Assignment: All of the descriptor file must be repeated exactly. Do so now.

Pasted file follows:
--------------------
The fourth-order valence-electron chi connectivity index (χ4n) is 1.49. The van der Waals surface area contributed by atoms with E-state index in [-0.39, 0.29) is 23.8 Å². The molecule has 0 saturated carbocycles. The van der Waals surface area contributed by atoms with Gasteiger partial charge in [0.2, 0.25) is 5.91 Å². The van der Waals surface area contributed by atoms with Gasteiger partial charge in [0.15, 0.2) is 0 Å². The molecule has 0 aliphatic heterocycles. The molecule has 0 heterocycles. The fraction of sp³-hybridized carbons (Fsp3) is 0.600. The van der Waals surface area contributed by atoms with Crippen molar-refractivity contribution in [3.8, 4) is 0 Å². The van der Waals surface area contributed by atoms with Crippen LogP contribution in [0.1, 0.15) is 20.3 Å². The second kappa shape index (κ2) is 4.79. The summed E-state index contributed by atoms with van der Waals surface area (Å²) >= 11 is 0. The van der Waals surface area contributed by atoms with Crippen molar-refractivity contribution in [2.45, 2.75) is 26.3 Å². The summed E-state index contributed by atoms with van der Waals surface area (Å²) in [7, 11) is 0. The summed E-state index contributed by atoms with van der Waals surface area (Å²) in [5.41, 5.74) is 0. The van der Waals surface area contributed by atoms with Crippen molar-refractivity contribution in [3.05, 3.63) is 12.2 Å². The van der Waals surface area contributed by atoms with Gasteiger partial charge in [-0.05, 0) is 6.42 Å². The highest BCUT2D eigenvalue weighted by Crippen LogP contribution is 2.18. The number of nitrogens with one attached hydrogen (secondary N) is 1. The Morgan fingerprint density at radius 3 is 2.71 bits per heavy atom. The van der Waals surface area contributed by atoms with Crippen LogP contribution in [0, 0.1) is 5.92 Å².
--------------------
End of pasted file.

The fourth-order valence-electron chi connectivity index (χ4n) is 1.49. The van der Waals surface area contributed by atoms with E-state index in [-0.39, 0.29) is 23.8 Å². The molecule has 0 saturated carbocycles. The van der Waals surface area contributed by atoms with Gasteiger partial charge in [0.2, 0.25) is 5.91 Å². The van der Waals surface area contributed by atoms with Gasteiger partial charge in [0.15, 0.2) is 0 Å². The molecule has 0 aliphatic heterocycles. The molecule has 0 heterocycles. The fraction of sp³-hybridized carbons (Fsp3) is 0.600. The van der Waals surface area contributed by atoms with Crippen molar-refractivity contribution in [3.8, 4) is 0 Å². The van der Waals surface area contributed by atoms with Crippen LogP contribution in [0.1, 0.15) is 20.3 Å². The second kappa shape index (κ2) is 4.79. The summed E-state index contributed by atoms with van der Waals surface area (Å²) >= 11 is 0. The van der Waals surface area contributed by atoms with Crippen molar-refractivity contribution in [2.45, 2.75) is 26.3 Å². The summed E-state index contributed by atoms with van der Waals surface area (Å²) in [7, 11) is 0. The summed E-state index contributed by atoms with van der Waals surface area (Å²) in [5.41, 5.74) is 0. The van der Waals surface area contributed by atoms with Crippen molar-refractivity contribution in [3.05, 3.63) is 12.2 Å². The van der Waals surface area contributed by atoms with Gasteiger partial charge in [-0.05, 0) is 6.42 Å². The highest BCUT2D eigenvalue weighted by Crippen LogP contribution is 2.18. The number of nitrogens with one attached hydrogen (secondary N) is 1. The Morgan fingerprint density at radius 3 is 2.71 bits per heavy atom. The van der Waals surface area contributed by atoms with Crippen LogP contribution in [0, 0.1) is 5.92 Å².